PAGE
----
Design Thinking is not a new concept but there are still many law firms that are yet to embrace this modern-day mindset and methodology. Baker McKenzie became the first law firm to invest in design thinking on a global scale, after identifying the need to provide legal services that their clients actually want. Erik Scheer, Baker McKenzie Executive Committee member, explained the drive behind it, “we need to re-design how we deliver legal advice in a way that makes sense for our clients”.
In a recent study on the problem solving methodology, it was found that 75% of organisations self-report that they are engaged in design thinking.
Law firms may be applying the approach but are any of them actually seeing results?
Success stories are generally the easiest way to demonstrate the value of an approach. Here are three law firms that have successfully applied design thinking.
Employee performance reviews at large organisations have long been dated and not applicable to this day and age. However, companies tend to stick with what they are comfortable with and law firms are no exception. In a recent Adobe Survey, it was found that a staggering four out of ten employees would switch jobs to a company that didn’t have a formal performance review process even if the pay and job level were the same.
With the help of IDEO, Hogan Lovells applied design thinking to improve their associate review process and drive talent development. The problem faced by the firm was that associates were not getting regular feedback on performance and when they did receive any it lacked substance. Starting with empathy (the first stage of design thinking), the firm gained an understanding from associates on what they wanted from their reviews, as well as insights from reviewers on how they found the existing process. Taking these learnings through the remaining four stages of the design thinking methodology, the end solution was simpler than anyone expected.
The solution was a physical note card that had specific questions to ensure regular conversations between associates and reviewers stayed on track. Review sessions became more engaging and formalised, while the process ensured more tangible feedback for associates and allowed conversations to flow more naturally rather than being an awkward formal process.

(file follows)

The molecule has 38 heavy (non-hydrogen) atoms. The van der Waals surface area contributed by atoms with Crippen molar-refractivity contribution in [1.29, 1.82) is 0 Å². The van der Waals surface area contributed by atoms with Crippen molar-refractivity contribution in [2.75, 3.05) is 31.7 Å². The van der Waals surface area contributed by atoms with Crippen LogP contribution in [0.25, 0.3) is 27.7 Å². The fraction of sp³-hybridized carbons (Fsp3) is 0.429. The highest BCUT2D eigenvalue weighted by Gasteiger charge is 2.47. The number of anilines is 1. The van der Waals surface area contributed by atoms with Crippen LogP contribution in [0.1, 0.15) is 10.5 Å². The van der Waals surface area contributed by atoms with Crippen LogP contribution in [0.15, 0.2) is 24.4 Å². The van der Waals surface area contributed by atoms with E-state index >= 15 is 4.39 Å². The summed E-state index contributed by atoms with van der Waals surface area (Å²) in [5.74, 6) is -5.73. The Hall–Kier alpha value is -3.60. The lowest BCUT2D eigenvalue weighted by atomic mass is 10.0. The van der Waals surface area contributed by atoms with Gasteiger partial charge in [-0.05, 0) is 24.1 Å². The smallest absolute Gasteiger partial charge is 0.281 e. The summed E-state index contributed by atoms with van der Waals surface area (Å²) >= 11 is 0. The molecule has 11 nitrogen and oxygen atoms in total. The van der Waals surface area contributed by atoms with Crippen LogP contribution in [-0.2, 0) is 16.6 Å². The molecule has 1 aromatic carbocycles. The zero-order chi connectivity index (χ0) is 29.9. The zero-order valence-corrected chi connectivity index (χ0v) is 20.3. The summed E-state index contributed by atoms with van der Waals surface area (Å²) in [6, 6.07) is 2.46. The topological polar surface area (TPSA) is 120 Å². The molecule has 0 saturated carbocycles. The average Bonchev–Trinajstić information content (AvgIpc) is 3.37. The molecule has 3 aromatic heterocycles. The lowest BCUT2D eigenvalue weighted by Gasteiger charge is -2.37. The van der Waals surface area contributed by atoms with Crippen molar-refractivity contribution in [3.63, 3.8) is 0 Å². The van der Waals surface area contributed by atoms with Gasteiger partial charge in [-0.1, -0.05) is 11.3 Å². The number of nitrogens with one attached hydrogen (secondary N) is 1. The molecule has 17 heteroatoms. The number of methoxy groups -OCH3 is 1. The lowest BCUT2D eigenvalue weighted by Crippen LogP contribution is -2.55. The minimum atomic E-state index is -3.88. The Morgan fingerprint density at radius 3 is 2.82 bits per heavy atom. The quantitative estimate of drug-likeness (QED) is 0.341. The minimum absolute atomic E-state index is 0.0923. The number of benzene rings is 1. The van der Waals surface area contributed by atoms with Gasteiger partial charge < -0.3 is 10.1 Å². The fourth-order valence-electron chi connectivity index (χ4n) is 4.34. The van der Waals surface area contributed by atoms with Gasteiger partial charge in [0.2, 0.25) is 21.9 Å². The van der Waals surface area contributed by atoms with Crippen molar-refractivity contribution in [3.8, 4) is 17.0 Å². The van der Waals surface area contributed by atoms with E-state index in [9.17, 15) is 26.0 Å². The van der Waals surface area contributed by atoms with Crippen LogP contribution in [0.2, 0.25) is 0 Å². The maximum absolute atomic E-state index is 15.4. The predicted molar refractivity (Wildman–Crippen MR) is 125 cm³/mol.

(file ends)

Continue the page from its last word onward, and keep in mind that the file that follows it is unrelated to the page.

Rochael Soper Adranly, IDEO partner on the project, explained the lack of technology with the solution: “When we did our research, we thought we could go the tech route, but it’d probably reinforce the behaviors they were trying to change. If you’re trying to encourage direct in-person feedback, and you give someone an app to deliver it, they’re going to hide behind the app.”
Law firms are starting to use design thinking to improve service delivery and make legal jargon more digestible for clients. Linklaters, a leading global law firm, applied design thinking to improve their due diligence activities in structured finance transactions. The Structured Finance Group at Linklaters transformed the often complex and traditionally wordy output of legal due diligence into structured data. They transferred lengthy word tables into carefully arranged Excel reports that could slot seamlessly into a clients’ financial models. What was the outcome? Their clients now have the ability to build legal due diligence into their own processes and use the data to support their negotiating positions in real-time.
Managing Associate at Linklaters, Peter Hudson, elaborated on the solution: "For any deal where legal issues on the underlying business or assets are critical for price and contract negotiations, we’ve seen that there can be a significant commercial advantage if you have the legal DD as a dataset because you can rapidly re-analyse it and update for new information. By embracing legal design, we are adding real value to our clients’ business and helping them achieve their core objectives.
The final example of the power of design thinking in the legal industry comes from Seyfarth Shaw. The Chicago-based firm applied design thinking to revamp their service model and provide a better experience for their clients. Using the design thinking approach, they developed a how might we statement outlining the problem: “How do we design a new service model that can be nurtured within the current business model whilst extending value to the client?”
During the empathy stage, one key insight discovered was that the costs of legal services are a key factor in a client deciding which law firm they work with. More importantly, the team found that every client is different and wanted to be treated as such. The final solution developed by Seyfarth Shaw was a Client Playbook that mapped out the individual needs of clients, interests and touchpoints. Josh Kubicki, Seyfarth Shaw Chief Strategy Officer, said that “each of our clients has a different culture and different touchpoints, and sometimes we’re dealing with different roles within the organisation. We map those relationships and find out the client’s perspective around the most effective methods of communicating with them.”
This new playbook has led to Seyfarth Shaw employees being able to reframe the relationship with clients as more of a journey than a transaction.
Shay Namdarian is GM of Customer Strategy at Collective Campus and the author of Stop Talking, Start Making - A Guide to Design Thinking. Shay has over ten years of experience working across a wide range of projects focusing on customer experience and design thinking. He is a regular speaker and facilitator on design thinking and has gained his experience across several consulting firms including Ernst & Young, Capgemini and Accenture. Shay has supported global organisations to embed customer-centric culture, working closely with law firms such as Clifford Chance, Pinsent Masons and ClaytonUtz